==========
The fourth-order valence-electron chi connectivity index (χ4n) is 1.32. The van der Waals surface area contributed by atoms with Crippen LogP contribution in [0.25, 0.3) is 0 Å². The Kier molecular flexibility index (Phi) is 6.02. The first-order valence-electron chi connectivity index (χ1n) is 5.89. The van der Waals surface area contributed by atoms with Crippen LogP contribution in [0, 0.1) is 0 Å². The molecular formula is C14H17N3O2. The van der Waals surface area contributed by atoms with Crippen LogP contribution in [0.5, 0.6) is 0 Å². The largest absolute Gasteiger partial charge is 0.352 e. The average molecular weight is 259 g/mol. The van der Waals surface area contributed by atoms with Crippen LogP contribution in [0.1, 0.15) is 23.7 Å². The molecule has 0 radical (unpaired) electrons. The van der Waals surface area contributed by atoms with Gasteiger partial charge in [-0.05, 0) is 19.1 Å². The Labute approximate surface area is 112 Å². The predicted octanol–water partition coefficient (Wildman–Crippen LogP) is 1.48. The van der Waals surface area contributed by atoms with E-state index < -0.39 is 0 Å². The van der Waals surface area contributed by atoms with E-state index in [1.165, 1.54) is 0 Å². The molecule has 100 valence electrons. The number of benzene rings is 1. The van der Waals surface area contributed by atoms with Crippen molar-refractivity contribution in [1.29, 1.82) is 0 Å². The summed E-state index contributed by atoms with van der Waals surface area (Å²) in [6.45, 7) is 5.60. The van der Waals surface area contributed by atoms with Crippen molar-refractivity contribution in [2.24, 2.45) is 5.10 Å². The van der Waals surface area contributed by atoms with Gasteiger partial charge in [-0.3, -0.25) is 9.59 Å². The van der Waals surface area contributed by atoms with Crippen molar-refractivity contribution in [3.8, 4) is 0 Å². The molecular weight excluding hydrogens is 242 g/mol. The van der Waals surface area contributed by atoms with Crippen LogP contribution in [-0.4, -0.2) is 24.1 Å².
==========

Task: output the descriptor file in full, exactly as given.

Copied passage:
The fourth-order valence-electron chi connectivity index (χ4n) is 1.32. The van der Waals surface area contributed by atoms with Crippen LogP contribution in [0.25, 0.3) is 0 Å². The Kier molecular flexibility index (Phi) is 6.02. The first-order valence-electron chi connectivity index (χ1n) is 5.89. The van der Waals surface area contributed by atoms with Crippen LogP contribution in [0, 0.1) is 0 Å². The molecular formula is C14H17N3O2. The van der Waals surface area contributed by atoms with Crippen LogP contribution in [0.5, 0.6) is 0 Å². The largest absolute Gasteiger partial charge is 0.352 e. The average molecular weight is 259 g/mol. The van der Waals surface area contributed by atoms with Crippen LogP contribution in [0.1, 0.15) is 23.7 Å². The molecule has 0 radical (unpaired) electrons. The van der Waals surface area contributed by atoms with Gasteiger partial charge in [-0.05, 0) is 19.1 Å². The Labute approximate surface area is 112 Å². The predicted octanol–water partition coefficient (Wildman–Crippen LogP) is 1.48. The van der Waals surface area contributed by atoms with E-state index < -0.39 is 0 Å². The van der Waals surface area contributed by atoms with E-state index in [1.165, 1.54) is 0 Å². The molecule has 100 valence electrons. The number of benzene rings is 1. The van der Waals surface area contributed by atoms with Crippen molar-refractivity contribution in [1.29, 1.82) is 0 Å². The summed E-state index contributed by atoms with van der Waals surface area (Å²) in [6.45, 7) is 5.60. The van der Waals surface area contributed by atoms with Crippen molar-refractivity contribution in [2.24, 2.45) is 5.10 Å². The van der Waals surface area contributed by atoms with Gasteiger partial charge in [-0.3, -0.25) is 9.59 Å². The van der Waals surface area contributed by atoms with Crippen molar-refractivity contribution in [3.8, 4) is 0 Å². The molecular weight excluding hydrogens is 242 g/mol. The van der Waals surface area contributed by atoms with Crippen LogP contribution in [-0.4, -0.2) is 24.1 Å².